An investigation of dispersed liquid–liquid two-phase turbulent swirling flow in a horizontal pipe is conducted using a particle tracking velocimetry (PTV) technique and a shadow image technique (SIT). Silicone oil with a low specific gravity is used as immiscible droplets. A swirling motion is given to the main flow by an impeller installed in the pipe. Fluorescent tracer particles are applied to flow visualization. Red/green/blue components extracted from color images taken with a digital color CCD camera are used to simultaneously estimate the liquid and droplet velocity vectors. Under a relatively low swirl motion, a large number of droplets with low specific gravity tend to accumulate in the central region of the pipe. With increasing droplet volume fraction, the liquid turbulence intensity in the axial direction increases while that in the wall-normal direction decreases in the central region of the pipe. In addition, the turbulence modification in the present flow is strongly dependent on the droplet Reynolds number; however, the interaction of droplet-induced turbulences is significant due to vortex shedding, particularly at high droplet Reynolds numbers and higher droplet volume fraction.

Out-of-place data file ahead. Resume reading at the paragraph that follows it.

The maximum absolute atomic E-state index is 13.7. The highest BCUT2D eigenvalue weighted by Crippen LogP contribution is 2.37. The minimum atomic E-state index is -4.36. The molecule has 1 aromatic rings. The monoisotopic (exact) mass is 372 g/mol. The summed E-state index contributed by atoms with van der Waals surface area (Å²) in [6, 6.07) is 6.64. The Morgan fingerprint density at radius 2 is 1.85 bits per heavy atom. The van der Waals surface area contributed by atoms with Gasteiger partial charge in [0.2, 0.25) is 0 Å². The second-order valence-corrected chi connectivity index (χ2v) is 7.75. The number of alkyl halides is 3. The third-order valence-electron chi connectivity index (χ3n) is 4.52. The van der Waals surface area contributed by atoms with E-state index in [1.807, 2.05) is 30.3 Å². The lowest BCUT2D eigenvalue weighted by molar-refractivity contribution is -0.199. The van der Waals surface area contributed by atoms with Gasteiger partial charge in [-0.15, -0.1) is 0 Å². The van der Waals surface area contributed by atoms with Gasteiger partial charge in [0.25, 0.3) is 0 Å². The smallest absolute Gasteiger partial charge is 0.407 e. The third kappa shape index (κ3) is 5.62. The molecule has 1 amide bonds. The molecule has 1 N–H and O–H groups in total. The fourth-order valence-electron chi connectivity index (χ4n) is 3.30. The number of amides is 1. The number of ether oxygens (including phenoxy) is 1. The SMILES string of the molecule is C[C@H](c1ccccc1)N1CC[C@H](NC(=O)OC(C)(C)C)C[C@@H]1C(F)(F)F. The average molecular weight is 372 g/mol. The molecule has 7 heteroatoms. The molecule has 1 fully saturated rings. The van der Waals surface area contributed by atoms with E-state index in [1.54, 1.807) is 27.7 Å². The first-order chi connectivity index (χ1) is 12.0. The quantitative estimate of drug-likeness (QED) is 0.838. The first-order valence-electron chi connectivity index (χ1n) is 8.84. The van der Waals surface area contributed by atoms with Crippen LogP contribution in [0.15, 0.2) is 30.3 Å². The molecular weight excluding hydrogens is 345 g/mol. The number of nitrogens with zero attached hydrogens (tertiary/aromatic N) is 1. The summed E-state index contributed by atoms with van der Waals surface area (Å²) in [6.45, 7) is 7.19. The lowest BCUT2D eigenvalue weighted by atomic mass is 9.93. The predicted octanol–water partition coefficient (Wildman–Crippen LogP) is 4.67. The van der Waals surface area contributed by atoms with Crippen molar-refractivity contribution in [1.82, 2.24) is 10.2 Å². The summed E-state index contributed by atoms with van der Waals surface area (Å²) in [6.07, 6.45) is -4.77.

Experiments in Fluids – Springer Journals
Published: May 24, 2007
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